“You could save them you know… gave you all the clues and everything”

Michael Fassbender may be of the one of the most talented and reliable actors of his generation but the same can’t always be said about some of his film choices. Assassin’s Creed only added to another failed video-game adaptation and his work with Ridley Scott on Prometheus, Alien: Covenant and The Counselor also failed to impress (although, I was admittedly one of the few admirers of the latter film). My point being, though, is that he’s not quite as bankable as he once was. Over recent years, you’re just as likely to catch a stinker as you are a work of quality and The Snowman doesn’t do anything to remedy this issue. Continue reading

Mother!

Posted in Drama, Fantasy, Horror, Mystery with tags on January 18, 2018 by Mark Walker

Director: Darren Aronofsky.
Screenplay: Darren Aronofsky.
Starring: Jennifer Lawrence, Javier Bardem, Ed Harris, Michelle Pfeiffer, Domhnall Gleeson, Brian Gleeson, Kristen Wiig, Stephen McHattie, Jovan Adepo.

“You never loved me. You just loved how much I loved you. I gave you everything. You gave it all away”

With the Oscar recognitions surrounding them, you could say that Black Swan and The Wrestler have been Darren Aronofsky’s most commercially successful films. In fact, they operate as great companions pieces that explore very similar themes. It comes as no surprise then that Aronofsky has chosen to follow-up his last film, Noah, by exploring similar themes again and approaching another biblical interpretation. Only this time, he does so from a very personal and contentious angle. Continue reading

American Made

Posted in Action, Biography, Crime, Drama with tags on January 15, 2018 by Mark Walker


Director: Doug Liman.
Screenplay: Gary Spinelli.
Starring: Tom Cruise, Domhnall Gleeson, Sarah Wright, Jesse Plemons, Caleb Landry Jones, Lola Kirke, Jayma Mays, Alejandro Edda, Benito Martinez, E. Roger Mitchell, Jed Rees, Mauricio Mejía, Jason Warner Smith.

“It ain’t about room, alright? It’s about weight”

Say what you will of Tom Cruise as I’m fully aware that some don’t take to him at all but, personally, I’ve always been a fan. That said, it’s been some years since I’ve fully embraced a film of his as nothing has really showcased his abilities. As good as they were, I turned a little cold on the Mission: Impossible series where Cruise seemingly focused on being an action star for a while. American Made, however, sees him return to what he does best. This is a tailor made role for the likes of Cruise’s cocksure mannerisms and shit-kicking grin. In fact, the film thrives on him in the lead which makes this very enjoyable entertainment. Continue reading

Three Billboards Outside Ebbing, Missouri

Posted in Comedy, Drama with tags on January 8, 2018 by Mark Walker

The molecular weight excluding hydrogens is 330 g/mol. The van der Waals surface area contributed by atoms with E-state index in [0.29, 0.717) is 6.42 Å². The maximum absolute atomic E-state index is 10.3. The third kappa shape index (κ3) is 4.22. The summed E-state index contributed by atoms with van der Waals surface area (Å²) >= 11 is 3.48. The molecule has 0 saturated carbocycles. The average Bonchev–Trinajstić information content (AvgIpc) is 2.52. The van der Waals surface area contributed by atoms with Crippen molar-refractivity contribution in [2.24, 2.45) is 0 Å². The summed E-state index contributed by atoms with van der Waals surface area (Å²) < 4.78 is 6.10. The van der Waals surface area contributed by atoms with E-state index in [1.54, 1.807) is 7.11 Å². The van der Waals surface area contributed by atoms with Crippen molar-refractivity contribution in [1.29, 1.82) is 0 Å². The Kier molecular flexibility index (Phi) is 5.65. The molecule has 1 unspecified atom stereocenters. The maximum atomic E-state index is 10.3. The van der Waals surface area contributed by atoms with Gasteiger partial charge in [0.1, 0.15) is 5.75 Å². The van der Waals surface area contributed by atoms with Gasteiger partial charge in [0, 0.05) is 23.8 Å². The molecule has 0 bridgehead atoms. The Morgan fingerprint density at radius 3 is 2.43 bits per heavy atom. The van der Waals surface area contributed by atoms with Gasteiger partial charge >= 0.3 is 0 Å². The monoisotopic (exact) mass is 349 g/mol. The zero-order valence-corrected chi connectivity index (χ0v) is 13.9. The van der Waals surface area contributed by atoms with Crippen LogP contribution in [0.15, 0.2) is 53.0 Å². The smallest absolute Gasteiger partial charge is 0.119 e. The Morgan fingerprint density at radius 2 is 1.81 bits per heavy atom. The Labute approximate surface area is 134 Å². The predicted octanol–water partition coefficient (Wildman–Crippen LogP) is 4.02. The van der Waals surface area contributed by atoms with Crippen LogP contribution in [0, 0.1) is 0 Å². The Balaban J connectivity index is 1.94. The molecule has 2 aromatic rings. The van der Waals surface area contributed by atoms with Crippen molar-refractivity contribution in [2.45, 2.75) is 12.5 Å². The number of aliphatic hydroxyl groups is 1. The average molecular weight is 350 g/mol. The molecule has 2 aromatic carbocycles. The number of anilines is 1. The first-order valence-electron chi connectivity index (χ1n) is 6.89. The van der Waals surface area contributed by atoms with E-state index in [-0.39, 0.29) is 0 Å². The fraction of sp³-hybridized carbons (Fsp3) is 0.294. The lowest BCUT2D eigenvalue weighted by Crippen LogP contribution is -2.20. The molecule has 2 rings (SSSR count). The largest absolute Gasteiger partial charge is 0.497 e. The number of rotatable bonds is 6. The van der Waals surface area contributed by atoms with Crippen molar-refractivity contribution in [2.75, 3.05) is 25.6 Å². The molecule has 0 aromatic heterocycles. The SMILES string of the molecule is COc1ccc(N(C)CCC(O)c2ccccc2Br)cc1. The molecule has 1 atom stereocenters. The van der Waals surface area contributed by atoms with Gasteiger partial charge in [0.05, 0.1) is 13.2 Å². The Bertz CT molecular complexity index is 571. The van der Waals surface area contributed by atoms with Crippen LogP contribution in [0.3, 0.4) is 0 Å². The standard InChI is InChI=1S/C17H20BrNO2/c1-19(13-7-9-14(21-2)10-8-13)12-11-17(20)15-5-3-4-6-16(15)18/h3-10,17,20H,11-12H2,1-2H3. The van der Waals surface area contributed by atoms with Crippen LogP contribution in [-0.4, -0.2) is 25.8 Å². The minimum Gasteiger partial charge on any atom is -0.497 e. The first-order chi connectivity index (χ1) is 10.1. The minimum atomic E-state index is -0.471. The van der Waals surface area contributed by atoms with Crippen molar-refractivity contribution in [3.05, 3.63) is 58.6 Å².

Director: Martin McDonagh.
Screenplay: Martin McDonagh.
Starring: Frances McDormand, Sam Rockwell, Woody Harrelson, Peter Dinklage, John Hawkes, Caleb Landry Jones, Lucas Hedges, Abbie Cornish, Zeljko Ivanek, Kerry Condon, Amanda Warren, Malaya Rivera Drew, Kathryn Newton, Sandy Martin, Brendan Sexton III, Nick Searcy, Jerry Winsett, Darrell Britt-Gibson, Clarke Peters.

“What’s the law on what you can and can’t say on a billboard? I assume it’s you can’t say nothing defamatory, and you can’t say, ‘Fuck’, ‘Piss’ or ‘Cunt’. That right?”

Although Martin McDonagh’s last film, Seven Psychopaths, had a fervent fan base I was very disappointed in it; narratively it was all over the place and I found the humour to be extremely forced. With Three Billboards… it’s good to see that McDonagh has taken stock and decides to deliver something a bit different this time. Like his brother, John Michael, did after delivering laughs with The Guard, he followed it up with a more serious tone in Calvary and it was a magnificent change of direction. This doesn’t quite hit the same level as his brother’s aforementioned film but there’s still plenty to admire here. Continue reading

Dunkirk

Posted in History, War with tags on December 28, 2017 by Mark Walker


Director: Christopher Nolan.
Screenplay: Christopher Nolan.
Starring: Fionn Whitehead, Mark Rylance, Kenneth Branagh, Cillian Murphy, Tom Hardy, Barry Keoghan, Jack Lowden, Harry Styles, James D’Arcy, Kevin Guthrie, Adam Long.

“Men my age dictate this war. Why should we be allowed to send our children to fight it?”

It’s now fair to say that Christopher Nolan has become a director that instils huge anticipation when he announces a new film project. He’s equally adept at providing low-key, personal, thrillers like Memento and Insomnia and more than proved his worth with big-budget spectacles like The Dark Knight Trilogy, Inception and Interstellar. It’s fitting then that he tackle a war drama – a genre that demands an element of both approaches. After Steven Spielberg shell-shocked us with Saving Private Ryan and Terrence Malick encouraged us to ruminate and philosophise with The Thin Red Line, anyone treading the same ground had huge boots to fill. On this occasion, Nolan does an admirable job but I’d have to be honest and say that he doesn’t quite reach the high benchmark that had already been set by these contemporary films. Continue reading